[Back to Home Page]


PIC with 2 clock speeds!
The PIC can change its own clock between fast and slow for energy savings
Roman Black - orig Nov 2000 - updated Aug 2006

What is it?

This is a system where a PIC microcontroller can switch between 2 clock speeds by setting one of its digital outputs. This is NOT my idea, just my implementation of a concept that was being discussed in Nov 2000.

This is a useful feature that enables the PIC to run at a very slow speed for energy saving, then occasionally speed itself up to perform specific tasks. Normally the PIC clock is thought of as the controlling force that determines the speed of the PIC, but this implementation allows the PIC to control its own speed which may be useful for specific applications. (Note also that an external device could select the PIC's clock speed).

I designed this system in Nov 2000 to work with any PIC, even the small cheap ones. Recently larger PIC's with the ability to switch between 2 crystal types are becoming more popular. My system here is crude and only uses the RC oscillator which will not give crystal-accurate timing.

How it works

This is a PIC RC clock. The value of R (Rext) and C (Cext) determine the PIC clock frequency.

RC oscillator operation is very simple;
  • C charges from +5v with current supplied by R
  • When C reaches about 3.5v, Osc1 schmitt buffer output goes HIGH
  • The discharge fet turns ON
  • C discharges through the fet to ground
  • When C lowers to about 1.5v, Osc1 buffer goes LOW
  • The discharge fet turns OFF
  • (cycle then repeats)

    If we increase the capacitance of C it takes longer to charge and the clock is slower.
    If we increase the resistance of R it takes longer to charge and the clock is slower.
         +5v -------*-----------------------------*---------------
                    |                             |
                    |                             |
              560k  |           D           ,--------------,
                    R1                      |              |
                    |   ,------|<-----------| Output1      |
                    |   |                   |              |
                    |   R2                  |              |
                    |   |  5k6              |         PIC  |
                    |   |                   |              |
                    *---*-------------------| Osc1         |
                    |                       |              |
                    |                       |              |
                    C1                      |              |
              22pF  |                       '--------------'
                    |                             |
                    |                             |
                    |                             |
         Gnd -------*-----------------------------*---------------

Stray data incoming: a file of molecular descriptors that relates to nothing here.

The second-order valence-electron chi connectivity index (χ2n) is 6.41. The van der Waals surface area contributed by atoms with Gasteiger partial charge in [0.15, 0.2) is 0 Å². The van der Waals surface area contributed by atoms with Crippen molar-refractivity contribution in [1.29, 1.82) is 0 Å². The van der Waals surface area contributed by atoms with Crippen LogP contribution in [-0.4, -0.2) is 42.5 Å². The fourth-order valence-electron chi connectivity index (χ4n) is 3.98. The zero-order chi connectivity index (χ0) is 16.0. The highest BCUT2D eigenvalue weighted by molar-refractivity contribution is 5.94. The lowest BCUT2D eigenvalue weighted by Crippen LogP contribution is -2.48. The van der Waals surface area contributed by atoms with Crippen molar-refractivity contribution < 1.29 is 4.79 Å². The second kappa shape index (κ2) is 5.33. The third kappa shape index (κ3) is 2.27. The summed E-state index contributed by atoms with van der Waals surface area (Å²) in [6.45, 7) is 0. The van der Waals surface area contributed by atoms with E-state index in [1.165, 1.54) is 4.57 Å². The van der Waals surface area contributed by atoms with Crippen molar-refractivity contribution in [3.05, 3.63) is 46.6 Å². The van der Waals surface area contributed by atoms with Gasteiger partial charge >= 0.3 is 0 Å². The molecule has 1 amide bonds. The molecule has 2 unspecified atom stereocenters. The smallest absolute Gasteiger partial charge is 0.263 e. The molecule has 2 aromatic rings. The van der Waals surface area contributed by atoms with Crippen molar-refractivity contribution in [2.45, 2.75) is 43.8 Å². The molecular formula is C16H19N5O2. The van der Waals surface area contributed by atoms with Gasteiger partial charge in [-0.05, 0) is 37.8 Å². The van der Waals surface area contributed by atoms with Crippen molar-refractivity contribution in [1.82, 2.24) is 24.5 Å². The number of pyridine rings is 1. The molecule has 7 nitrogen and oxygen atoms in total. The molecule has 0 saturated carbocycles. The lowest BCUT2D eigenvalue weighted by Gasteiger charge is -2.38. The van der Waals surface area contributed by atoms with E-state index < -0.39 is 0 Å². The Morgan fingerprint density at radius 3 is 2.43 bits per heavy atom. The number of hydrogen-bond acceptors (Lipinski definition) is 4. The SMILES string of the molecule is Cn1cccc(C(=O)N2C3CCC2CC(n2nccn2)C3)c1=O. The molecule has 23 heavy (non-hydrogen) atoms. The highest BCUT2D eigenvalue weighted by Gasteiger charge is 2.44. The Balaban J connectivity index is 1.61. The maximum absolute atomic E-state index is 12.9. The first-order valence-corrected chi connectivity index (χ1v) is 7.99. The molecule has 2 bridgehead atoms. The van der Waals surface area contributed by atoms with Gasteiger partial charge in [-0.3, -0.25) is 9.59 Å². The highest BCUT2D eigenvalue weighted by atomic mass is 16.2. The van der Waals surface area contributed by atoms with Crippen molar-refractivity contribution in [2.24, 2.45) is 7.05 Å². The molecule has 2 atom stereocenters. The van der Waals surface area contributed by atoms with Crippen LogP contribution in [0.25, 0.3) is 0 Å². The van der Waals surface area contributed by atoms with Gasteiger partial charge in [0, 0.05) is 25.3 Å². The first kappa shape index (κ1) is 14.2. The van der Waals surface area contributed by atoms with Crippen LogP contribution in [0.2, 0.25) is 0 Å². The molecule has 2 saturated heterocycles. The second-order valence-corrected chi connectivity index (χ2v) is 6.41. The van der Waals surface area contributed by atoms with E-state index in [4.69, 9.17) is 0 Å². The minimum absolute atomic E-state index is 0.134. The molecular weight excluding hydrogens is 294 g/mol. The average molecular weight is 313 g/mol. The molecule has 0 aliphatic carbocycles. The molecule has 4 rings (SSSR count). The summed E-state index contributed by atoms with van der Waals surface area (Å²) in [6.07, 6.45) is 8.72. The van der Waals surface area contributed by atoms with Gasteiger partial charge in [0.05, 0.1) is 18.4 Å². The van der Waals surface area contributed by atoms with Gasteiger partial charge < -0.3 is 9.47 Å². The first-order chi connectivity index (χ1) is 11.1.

Shown above is the simplest way for a PIC to change its own RC clock speed;
  • When the pic output pin Output1 is LOW, R2 is disconnected and the PIC clock is determined by R1 and C1 in the normal fashion.
  • When Output1 is HIGH, charging occurs through both resistors and the PIC clock is much faster.

    The SLOW speed is set by R1.

    The FAST speed is set by R1 in parallel with R2, but if we assume that R1 is a very high value and R2 is a low value it is simply easier to say;
    The FAST speed is set by R2.

    Some would argue that the diode D can be removed and the pic output pin changed to high impedance (input) to set the PIC to SLOW mode. However I am not convinced that it is wise to have a PIC I/O pin oscillating through a triangular waveshape at its own clock frequency! It seems better to spend a couple of cents on a 1N4148 glass diode.

    The parts values shown above should give a fast clock of about 4MHz, and a slow clock about 100 times slower; about 40kHz. With an R1 value of 5.6 megohms clock speed will be 1000x slower (a few kHz) and a small PIC like a 12c508 will only require <20uA or so and can still perform useful tasks and keep count of a long term timer.

    The PIC can switch between clock speeds in LESS time than one instruction, and speed itself up to perform just a handful of instructions with no real penalty in power usage and no oscillator start up time. (The RC osc is already running and there is no sleep mode to exit).

    Is it useful for anything?

    It is not the type of circuit you would use every day, but it has some value for long period datalogging on low power. I have noticed that many cheap SMD resistors and capacitors now are rated at 1% tolerance and because they are laser trimmed the values often measure at much better than 1%. RC oscillators are impervious to shock and vibration and are great for travelling devices. Temperature sensitivity is not too bad and can always be compensated in software, especially if it is a temperature logger and the cost of a temperature sensor is already included.